Putting Stella Models on the Web

Anne Thissen
The Shodor Education Foundation
June 1998

So... you want to put your Stella model on the web. You don't know Perl, you don't know Java, and you want to put up something more interactive than a picture of your Stella layout. You're in luck. This page contains several templates of Perl code to simplify your Stella-to-web translation. You don't need to understand the code, just to change a few variable names and select subroutines according to the type of function you have in your Stella program.

First, you will need to get the runtime equations from your Stella model. These may look like:

    HEIGHT(t) = HEIGHT(t-dt) + (UPWARD_VELOCITY) * dt
We will use a slightly different form of the equation.
    HEIGHT(t+dt) = HEIGHT(t) + UPWARD_VELOCITY(t) * dt
The two equations are equivalent, and equally useful for most purposes. You can get to these by clicking the little down-arrow on the left side of the model screen. Go up to the Equation menu and select Equation Prefs. Select the button for order of execution. This will help you later.

If you are working with either of the rock models, UPWARD_VELOCITY can be expressed as a simple function of time. The rocket model is a bit more complicated, but both are quite doable.

First, start your Perl program in SimpleText:

#[Title of your model]
#Created by [Your name here]
#Using code developed by Anne Thissen, Ben Davenport, 
#  Bob O'Neill, Clint Tillerson

$server_name = "";
$tmp = "/tmp";

&html_header ("Graphical Results for [Title of your model]");

Except for substituting in the title of your model, and your name, these lines should not change. Next, select which variables you want the user to input from the web page -- starting height of the rock? Initial upward velocity? Delta time? Length of the simulation? These variables need names you will remember. Variable names need to start with a letter and only contain letters, numbers, and _'s, no spaces. You might use, for example, init_height and init_velocity.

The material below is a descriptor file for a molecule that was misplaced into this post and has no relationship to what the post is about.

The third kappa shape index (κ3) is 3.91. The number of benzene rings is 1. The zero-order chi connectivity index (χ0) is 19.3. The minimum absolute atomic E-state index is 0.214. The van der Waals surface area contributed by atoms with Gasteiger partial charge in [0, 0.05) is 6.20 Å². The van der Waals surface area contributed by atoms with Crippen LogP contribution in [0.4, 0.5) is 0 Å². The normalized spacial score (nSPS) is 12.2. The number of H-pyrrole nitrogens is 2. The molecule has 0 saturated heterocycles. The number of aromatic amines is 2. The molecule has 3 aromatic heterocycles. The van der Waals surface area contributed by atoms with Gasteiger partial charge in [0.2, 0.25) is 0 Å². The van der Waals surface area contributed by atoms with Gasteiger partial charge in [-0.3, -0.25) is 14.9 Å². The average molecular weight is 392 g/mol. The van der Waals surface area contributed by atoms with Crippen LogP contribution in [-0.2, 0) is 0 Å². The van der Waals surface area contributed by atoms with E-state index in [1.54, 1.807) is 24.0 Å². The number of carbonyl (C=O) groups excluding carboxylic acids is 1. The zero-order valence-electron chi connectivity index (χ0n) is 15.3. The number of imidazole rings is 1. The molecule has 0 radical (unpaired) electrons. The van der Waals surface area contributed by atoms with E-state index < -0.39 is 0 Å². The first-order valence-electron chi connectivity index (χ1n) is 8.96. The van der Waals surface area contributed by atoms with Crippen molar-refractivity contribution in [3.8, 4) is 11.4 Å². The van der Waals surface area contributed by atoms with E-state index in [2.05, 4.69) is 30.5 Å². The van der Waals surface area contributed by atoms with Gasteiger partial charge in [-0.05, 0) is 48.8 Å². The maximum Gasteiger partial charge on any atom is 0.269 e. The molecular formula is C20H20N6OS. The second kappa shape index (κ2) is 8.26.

For each of these variables, you need a line like one of these:


If you want to let the user select the integration method (Euler's, Heun's, or Runge-Kutta 2 or 4), include the following line:


Then you will initialize the rest of the constants, the ones you choose:


(unless, of course, you want your model to work on other planets). Make as many of both these lines as you need for all your constants. You also need to set functions to their initial values:


Your initializations section of your Stella equations can help you with this. Now, go down to the bottom of the program and work backwards for a while. Paste in the following LONG block of code:


sub get_request  {

 if ($ENV{'REQUEST_METHOD'} eq "POST") {
  read(STDIN, $request, $ENV{'CONTENT_LENGTH'});
  print "Location: http://$server_name/scsimodels/my_model_name/\n\n";

 %rqpairs = &url_decode(split(/[&=]/, $request));

sub url_decode {

#	Decode a URL encoded string or array of strings
#  + -> space
#  %xx -> character xx

 foreach (@_) {
  tr/+/ /;

sub html_header {

# Subroutine html_header sends to Standard Output the necessary
# material to form an HHTML header for the document to be
# returned, the single argument is the TITLE field.

 local($title) = @_;

 print "Content-type: text/html\n\n";
 print "<html><head>\n";
 print "<title>$title</title>\n";
 print "</head><body bgcolor=#ffffff>\n\n";
 print "<center><h1>$title</h1></center><hr size=5>";


sub html_trailer {
 print "<hr><address>The Shodor Education Foundation, 
 print "</body></html>\n";

sub interp {

   local ($number, *array1, *array2) = @_;

   for ($i=0; $i<=10; $i++) {
   if ($number == $array1[0] ||
		($number > $array1[$i] && $number <= $array1[$i+1]))
      $proportion = ($number - $array1[$i]) / ($array1[$i+1] - $array1[$i]);
      $result = $array2[$i] + (($array2[$i+1] - $array2[$i]) * $proportion);
      return ($result);

You only need to change one thing in all that. Go up to the eleventh line and change my_model_name to something short and personalized. That's the folder your model will be in when we put it on the server.

Now you are ready to write the code for your function. This will be pretty easy if you have your Stella model runtime equations in front of you, in order of execution. This time you will use the actual runtime equations. It will look something like this:

sub function {